Experiments with C and Go: Spec-ing out a new changelog
Here at MediaMath, we store and act on a lot of data – many terabytes a day. A small subset of that data – all of the marketing campaign, ad unit, client, spend, billing, and reporting data, which is used for our digital marketing platform, TerminalOne (T1) – is stored in a PostgreSQL database. And while a changelog exists for this database, it was built early in MediaMath’s development and is tightly coupled with – and therefore reflective of – only select core T1 API endpoints, ignorant to other endpoints entirely.
We needed to build a new service that could replace our existing changelog, and we had four main requirements:
- The new service must be scalable.
- The new service must be a standalone, decoupled from other services.
- The new service must listen to all changes in the database, with the intent that changes can be filtered further along in the pipe.
- The new service must not interfere with the normal operation of any other services.
I was lucky enough to be given this proof of concept (POC) project to build out a new changelog. My experience building it has allowed me to experiment with lots of new tools and services, and it has turned out to be a great example of why I love working for MediaMath.
An Early Idea, Ultimately Scrapped
One early idea was to use triggers. This idea was scrapped, because the triggers would have added more work for PostgreSQL to do on every commit, and would have required creating a trigger for any new table. A mechanism for publishing the data, like writing to a file or RabbitMQ, and possibly installing modules would also have been needed. While doable, it seemed likely to slow down Postgres, and definitely would have required modifications to the Postgres server, which we were trying to avoid.
WAL files & xlogdump
It was suggested that I look into reading the write-ahead log (WAL) files that Postgres uses for replication/crash recovery. I found a cool utility called “xlogdump” that can read and print the contents of WAL files. I considered running that in a loop and parsing the text, but found it wouldn’t be terribly efficient.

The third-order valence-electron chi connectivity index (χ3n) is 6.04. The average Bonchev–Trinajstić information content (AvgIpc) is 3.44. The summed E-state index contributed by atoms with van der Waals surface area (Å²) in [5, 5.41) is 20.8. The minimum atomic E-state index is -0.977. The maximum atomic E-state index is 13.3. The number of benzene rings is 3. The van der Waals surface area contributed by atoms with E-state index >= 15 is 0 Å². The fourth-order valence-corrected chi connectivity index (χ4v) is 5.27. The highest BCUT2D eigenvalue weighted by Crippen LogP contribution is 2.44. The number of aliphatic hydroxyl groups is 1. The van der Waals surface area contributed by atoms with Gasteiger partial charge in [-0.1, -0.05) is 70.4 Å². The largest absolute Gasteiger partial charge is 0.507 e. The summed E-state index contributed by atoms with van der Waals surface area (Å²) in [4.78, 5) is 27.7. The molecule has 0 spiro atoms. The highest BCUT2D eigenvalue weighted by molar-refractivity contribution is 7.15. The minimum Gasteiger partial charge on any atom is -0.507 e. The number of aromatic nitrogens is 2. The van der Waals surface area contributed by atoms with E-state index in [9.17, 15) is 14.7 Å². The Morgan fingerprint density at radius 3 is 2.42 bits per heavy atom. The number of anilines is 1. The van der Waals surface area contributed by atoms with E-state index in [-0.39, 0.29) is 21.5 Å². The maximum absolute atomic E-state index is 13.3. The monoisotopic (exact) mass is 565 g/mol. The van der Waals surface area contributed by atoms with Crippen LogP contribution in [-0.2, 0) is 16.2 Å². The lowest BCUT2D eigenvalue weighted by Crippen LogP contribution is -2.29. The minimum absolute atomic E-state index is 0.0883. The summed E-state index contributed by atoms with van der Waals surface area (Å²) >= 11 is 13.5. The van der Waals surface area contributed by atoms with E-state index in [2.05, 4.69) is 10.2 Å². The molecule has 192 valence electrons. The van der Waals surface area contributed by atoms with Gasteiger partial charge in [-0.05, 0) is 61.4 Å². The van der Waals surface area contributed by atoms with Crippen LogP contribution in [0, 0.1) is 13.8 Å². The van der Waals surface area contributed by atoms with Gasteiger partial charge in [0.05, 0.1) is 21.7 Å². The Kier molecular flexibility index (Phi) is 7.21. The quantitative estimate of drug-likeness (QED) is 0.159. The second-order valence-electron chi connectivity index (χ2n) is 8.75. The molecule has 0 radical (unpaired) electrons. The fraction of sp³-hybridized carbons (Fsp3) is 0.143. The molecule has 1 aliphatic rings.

As a POC, I rewrote the xlogdump utility as a C library, and used its functions to build a small Go program that watched the files for changes and exposed a small API over TCP. Messages were published in a simple text-based protocol over a socket. When clients connect, they say either “start” or “start xxxxxx,” the latter specifying the last message id they saw to mitigate problems with slow/late joiners.
How a Gopher talks to C
Calling C libraries from Go code turned out to be ridiculously simple! To link with the library and include headers this is all you need:
#cgo CFLAGS: -Imylibrary
#cgo LDFLAGS: mylibrary/mylibrary.a
And then to call code and marshall types you do something like this:
result := C.parseWalFile(C.CString(filename), C.uint32_t(lastOffset))
Making bindings for native libraries in other languages usually requires a lot more boilerplate with utilities like SWIG simplifying it a little bit. I was really impressed with how easy it was to get working with Go.
Finding out when things change
There is also an amazing Go library called “fsnotify” (https://github.com/go-fsnotify/fsnotify) that publishes events for changes in a directory. Integrating that into my POC allowed me to avoid polling, while also incrementally reading the changes from the files that had the most recent data, rather than parsing every file every time.
Ready for prod?
Feedback on the POC has been positive thus far, and our data infrastructure and API teams have come up with all kinds of potential use cases for it. One likely outcome will be to rebuild tasks that materialize artifacts from Postgres so that instead of running on bulk data dumps, they can run on incrementally updated datasets.
However, my POC wasn’t quite production-ready. When it came time to automate the build, it was clear that the C library was going to be a hassle. Go has largely the same capabilities that C has, but in addition, it has garbage collection, which simplifies things like reading data structures from disk into memory. I scrapped the library used in the POC in favor of a pure Go solution, and in the process did a lot of clean up. Around this time another developer came on to the project and drastically improved test coverage, as well.
At the time of this writing, the service is deployed internally and teams are now starting to integrate with it. Having the freedom to explore new technologies and have a say in how we approach problems is what makes this company the best place to work in my opinion.
Postscript: Postgres 9.4 & Logical Decoding
Readers familiar with the Postgres 9.4 feature “Logical Decoding” may realize that it provides similar capabilities to my POC. In fact, if we could guarantee that all of our Postgres servers were on 9.4, we might have used that feature instead. Even when we start to deploy Postgres 9.4, my software will still be useful, as it provides a unified API for our legacy servers and the new 9.4 ones. Further, my WAL-based solution is available even when Postgres is not running unlike “Logical Decoding.”